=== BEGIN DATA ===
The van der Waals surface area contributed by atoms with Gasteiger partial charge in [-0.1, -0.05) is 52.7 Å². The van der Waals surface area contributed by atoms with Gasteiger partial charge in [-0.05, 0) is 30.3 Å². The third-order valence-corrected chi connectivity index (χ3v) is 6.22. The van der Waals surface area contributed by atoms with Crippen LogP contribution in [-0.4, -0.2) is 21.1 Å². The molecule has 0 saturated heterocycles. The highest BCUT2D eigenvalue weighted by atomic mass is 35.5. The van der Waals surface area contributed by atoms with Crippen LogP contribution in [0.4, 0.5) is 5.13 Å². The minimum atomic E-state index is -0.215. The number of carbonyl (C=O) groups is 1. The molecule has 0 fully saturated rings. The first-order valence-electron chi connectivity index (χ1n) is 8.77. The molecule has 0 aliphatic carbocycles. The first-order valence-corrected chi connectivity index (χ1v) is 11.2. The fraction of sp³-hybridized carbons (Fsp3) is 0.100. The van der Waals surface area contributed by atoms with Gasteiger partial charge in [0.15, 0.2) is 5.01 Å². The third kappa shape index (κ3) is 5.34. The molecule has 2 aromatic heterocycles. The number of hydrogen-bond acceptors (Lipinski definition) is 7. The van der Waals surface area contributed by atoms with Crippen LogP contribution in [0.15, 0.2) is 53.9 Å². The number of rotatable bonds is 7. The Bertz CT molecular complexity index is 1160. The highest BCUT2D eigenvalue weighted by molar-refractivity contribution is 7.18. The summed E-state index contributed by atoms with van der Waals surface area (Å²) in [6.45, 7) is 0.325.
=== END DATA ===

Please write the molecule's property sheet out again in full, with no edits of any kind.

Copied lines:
The van der Waals surface area contributed by atoms with Gasteiger partial charge in [-0.1, -0.05) is 52.7 Å². The van der Waals surface area contributed by atoms with Gasteiger partial charge in [-0.05, 0) is 30.3 Å². The third-order valence-corrected chi connectivity index (χ3v) is 6.22. The van der Waals surface area contributed by atoms with Crippen LogP contribution in [-0.4, -0.2) is 21.1 Å². The molecule has 0 saturated heterocycles. The highest BCUT2D eigenvalue weighted by atomic mass is 35.5. The van der Waals surface area contributed by atoms with Crippen LogP contribution in [0.4, 0.5) is 5.13 Å². The minimum atomic E-state index is -0.215. The number of carbonyl (C=O) groups is 1. The molecule has 0 fully saturated rings. The first-order valence-electron chi connectivity index (χ1n) is 8.77. The molecule has 0 aliphatic carbocycles. The first-order valence-corrected chi connectivity index (χ1v) is 11.2. The fraction of sp³-hybridized carbons (Fsp3) is 0.100. The van der Waals surface area contributed by atoms with Gasteiger partial charge in [0.15, 0.2) is 5.01 Å². The third kappa shape index (κ3) is 5.34. The molecule has 2 aromatic heterocycles. The number of hydrogen-bond acceptors (Lipinski definition) is 7. The van der Waals surface area contributed by atoms with Crippen LogP contribution in [0.15, 0.2) is 53.9 Å². The number of rotatable bonds is 7. The Bertz CT molecular complexity index is 1160. The highest BCUT2D eigenvalue weighted by molar-refractivity contribution is 7.18. The summed E-state index contributed by atoms with van der Waals surface area (Å²) in [6.45, 7) is 0.325.